Telecom operators use what’s called an SS7 protocol to reroute both text messages and calls, and also offers the possibility of geo-positioning cellphones. The problem is that the owner of the cellphone doesn’t need to be informed of this, meaning anyone with access can reroute text messages and track the whereabouts of the phone as they choose. This could, for example, be the Telecom operator itself, a government agency, or the not-so-friendly hacker.
All the hackers need to do is figure out the user’s login and password to their bank, things that are relatively easy to get your hands on these days. They then simply use the SS7- protocol to reroute the authentication text message to their own phone and immediately get full access to the bank account. This exact thing happened to customers of the Metro Bank in the UK recently, as reported by “Motherboard”. The SS7-attacks drained the accounts of “an extremely small number” of customers according to representatives of the bank. But regardless of the number of victims, this should really not be a hack that is possible to perform any more. Especially not at a bank that millions of individuals and companies trust with their money.
The victims were of course compensated by Metro Bank, and hopefully, both the bank and customers have learnt their lesson and immediately abandon these inadequate practices.
There are however still thousands of services, banks and others that rely on text- messaging for their 2-factor authentication, apparently living in the belief that their system is secure. But implementing just any 2-factor authentication protocol does not mean your system is secure, much like having a seat-belt made out of paper won’t do you much good in a car crash.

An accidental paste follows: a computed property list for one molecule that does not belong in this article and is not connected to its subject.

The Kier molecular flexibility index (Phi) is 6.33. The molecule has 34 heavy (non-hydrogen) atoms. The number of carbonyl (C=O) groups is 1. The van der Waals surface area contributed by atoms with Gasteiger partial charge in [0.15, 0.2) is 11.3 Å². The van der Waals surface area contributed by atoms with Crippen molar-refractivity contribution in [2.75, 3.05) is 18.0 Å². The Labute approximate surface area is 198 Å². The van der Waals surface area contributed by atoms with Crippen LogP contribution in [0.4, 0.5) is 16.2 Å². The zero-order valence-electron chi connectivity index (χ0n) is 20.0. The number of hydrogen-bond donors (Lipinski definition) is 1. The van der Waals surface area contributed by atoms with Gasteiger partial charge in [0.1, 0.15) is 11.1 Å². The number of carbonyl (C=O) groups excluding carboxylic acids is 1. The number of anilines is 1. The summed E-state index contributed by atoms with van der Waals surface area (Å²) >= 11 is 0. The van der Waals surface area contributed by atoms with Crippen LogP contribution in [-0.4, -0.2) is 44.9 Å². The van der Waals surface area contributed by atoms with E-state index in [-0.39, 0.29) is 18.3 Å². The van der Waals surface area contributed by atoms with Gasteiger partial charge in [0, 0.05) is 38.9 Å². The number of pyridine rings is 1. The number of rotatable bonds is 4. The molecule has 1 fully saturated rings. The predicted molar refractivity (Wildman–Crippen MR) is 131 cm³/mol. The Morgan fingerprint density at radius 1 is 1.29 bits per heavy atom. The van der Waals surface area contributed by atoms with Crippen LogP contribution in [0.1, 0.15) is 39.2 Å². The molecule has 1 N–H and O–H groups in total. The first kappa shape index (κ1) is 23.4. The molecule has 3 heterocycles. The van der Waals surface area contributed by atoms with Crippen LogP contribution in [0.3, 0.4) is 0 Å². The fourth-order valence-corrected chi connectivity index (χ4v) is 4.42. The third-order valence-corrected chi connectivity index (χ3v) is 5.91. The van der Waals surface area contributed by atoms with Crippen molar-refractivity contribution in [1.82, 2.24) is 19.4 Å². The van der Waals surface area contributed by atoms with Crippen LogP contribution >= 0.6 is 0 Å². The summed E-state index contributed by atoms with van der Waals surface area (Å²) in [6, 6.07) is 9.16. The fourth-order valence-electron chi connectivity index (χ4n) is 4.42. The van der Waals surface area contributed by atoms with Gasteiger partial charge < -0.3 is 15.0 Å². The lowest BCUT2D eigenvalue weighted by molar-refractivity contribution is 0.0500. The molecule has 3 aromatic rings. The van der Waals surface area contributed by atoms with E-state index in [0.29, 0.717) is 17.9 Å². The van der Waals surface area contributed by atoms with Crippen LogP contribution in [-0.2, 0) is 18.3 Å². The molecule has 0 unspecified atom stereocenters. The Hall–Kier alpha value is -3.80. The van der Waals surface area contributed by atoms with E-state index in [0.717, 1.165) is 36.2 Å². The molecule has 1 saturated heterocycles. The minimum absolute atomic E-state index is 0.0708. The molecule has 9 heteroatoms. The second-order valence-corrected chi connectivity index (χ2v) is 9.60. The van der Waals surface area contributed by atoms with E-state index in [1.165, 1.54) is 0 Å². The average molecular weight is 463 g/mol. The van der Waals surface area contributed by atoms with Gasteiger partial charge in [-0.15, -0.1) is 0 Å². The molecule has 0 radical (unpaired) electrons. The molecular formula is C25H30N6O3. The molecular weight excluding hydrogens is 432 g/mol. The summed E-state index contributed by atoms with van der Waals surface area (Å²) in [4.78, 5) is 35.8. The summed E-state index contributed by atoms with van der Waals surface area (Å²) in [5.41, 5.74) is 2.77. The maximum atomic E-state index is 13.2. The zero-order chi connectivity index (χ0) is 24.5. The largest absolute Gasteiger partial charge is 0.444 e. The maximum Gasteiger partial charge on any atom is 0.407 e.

So, take a good look at the service providers you use. if they use text messaging as part of their two-factor authentication inform them of their errors and find yourself another supplier. You simply aren’t safe where these practices are being used.
Both Marriott and Voi have recently had data about millions of their customers leaked, the prior by a hack and the latter by poor security set-up. The conclusion: The current systems for ensuring the safety of our customer’s data are far from sufficient.
In late November last year, the hotel chain Marriott announced that they had been the target of a data hack, exposing the information of 500+ million customers. The hackers had access to the customer data since 2014, but it took Marriott five years to realize they had been hacked. During that time, the hackers had access to names, phone numbers, email addresses, passport numbers, dates of birth and arrival and departure information of 327 million of Marriott’s customers. Besides that, for millions of others, the credit card numbers and card expiration dates were also potentially compromised.
Just a few days ago the electric scooter company Voi, that has placed scooters in major cities all over Europe, had 460.000 of their customer’s names, emails and phone numbers exposed openly on the internet. According to the German media company Bayerischer Rundfunk, the data was accessible by anyone without having to break any rules or even be a very proficient hacker.
Both of these incidents are very severe and point to the fact that the systems that many companies rely on to keep their customer’s data safe are insufficient. Whether it be by poor process design, a lack of understanding, or simply an outdated IT-system, there is a great need for better ways to protect the data customers entrust companies with. Poor PR is also not the only thing that can come from such data leaks. In light of the recent EU-directive GDPR, companies now also run the risk of getting hefty fines. In the Marriott-case, the data-breach has been deemed one of the most severe in history, and it will take several months for regulators to investigate the situation fully.
Had the companies instead ensured that the customer data could only be accessed by authorized personnel and had warning systems in place, the breach would either never have been possible or stopped a lot earlier. As a customer in today’s tech-world, your personal data can wreak havoc in your personal life on a scale previously unimagined. A leak such as the ones at Marriott and Voi, should therefore simply not be possible, especially since there are systems available that would have prevented them.